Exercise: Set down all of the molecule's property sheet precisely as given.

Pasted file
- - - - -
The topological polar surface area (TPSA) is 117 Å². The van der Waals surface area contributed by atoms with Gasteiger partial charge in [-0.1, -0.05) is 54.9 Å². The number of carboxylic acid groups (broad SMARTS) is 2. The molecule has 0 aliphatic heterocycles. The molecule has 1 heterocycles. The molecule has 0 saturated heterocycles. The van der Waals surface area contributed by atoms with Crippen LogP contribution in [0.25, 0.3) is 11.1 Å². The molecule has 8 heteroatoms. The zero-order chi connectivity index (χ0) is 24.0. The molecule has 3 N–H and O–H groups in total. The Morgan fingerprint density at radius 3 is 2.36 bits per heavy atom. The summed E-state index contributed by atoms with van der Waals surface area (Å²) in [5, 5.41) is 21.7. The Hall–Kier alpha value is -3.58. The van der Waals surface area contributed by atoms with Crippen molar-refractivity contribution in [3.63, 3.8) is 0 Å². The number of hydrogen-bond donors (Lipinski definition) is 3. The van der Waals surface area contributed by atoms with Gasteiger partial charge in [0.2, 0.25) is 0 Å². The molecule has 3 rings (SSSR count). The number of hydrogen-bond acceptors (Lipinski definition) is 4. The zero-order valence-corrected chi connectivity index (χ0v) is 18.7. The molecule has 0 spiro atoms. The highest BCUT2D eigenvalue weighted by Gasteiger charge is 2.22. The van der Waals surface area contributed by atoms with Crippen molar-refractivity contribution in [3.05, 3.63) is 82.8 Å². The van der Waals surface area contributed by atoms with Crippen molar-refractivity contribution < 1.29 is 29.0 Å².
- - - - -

The topological polar surface area (TPSA) is 117 Å². The van der Waals surface area contributed by atoms with Gasteiger partial charge in [-0.1, -0.05) is 54.9 Å². The number of carboxylic acid groups (broad SMARTS) is 2. The molecule has 0 aliphatic heterocycles. The molecule has 1 heterocycles. The molecule has 0 saturated heterocycles. The van der Waals surface area contributed by atoms with Crippen LogP contribution in [0.25, 0.3) is 11.1 Å². The molecule has 8 heteroatoms. The zero-order chi connectivity index (χ0) is 24.0. The molecule has 3 N–H and O–H groups in total. The Morgan fingerprint density at radius 3 is 2.36 bits per heavy atom. The summed E-state index contributed by atoms with van der Waals surface area (Å²) in [5, 5.41) is 21.7. The Hall–Kier alpha value is -3.58. The van der Waals surface area contributed by atoms with Crippen molar-refractivity contribution in [3.63, 3.8) is 0 Å². The number of hydrogen-bond donors (Lipinski definition) is 3. The van der Waals surface area contributed by atoms with Gasteiger partial charge in [0.2, 0.25) is 0 Å². The molecule has 3 rings (SSSR count). The number of hydrogen-bond acceptors (Lipinski definition) is 4. The zero-order valence-corrected chi connectivity index (χ0v) is 18.7. The molecule has 0 spiro atoms. The highest BCUT2D eigenvalue weighted by Gasteiger charge is 2.22. The van der Waals surface area contributed by atoms with Crippen molar-refractivity contribution in [3.05, 3.63) is 82.8 Å². The van der Waals surface area contributed by atoms with Crippen molar-refractivity contribution < 1.29 is 29.0 Å².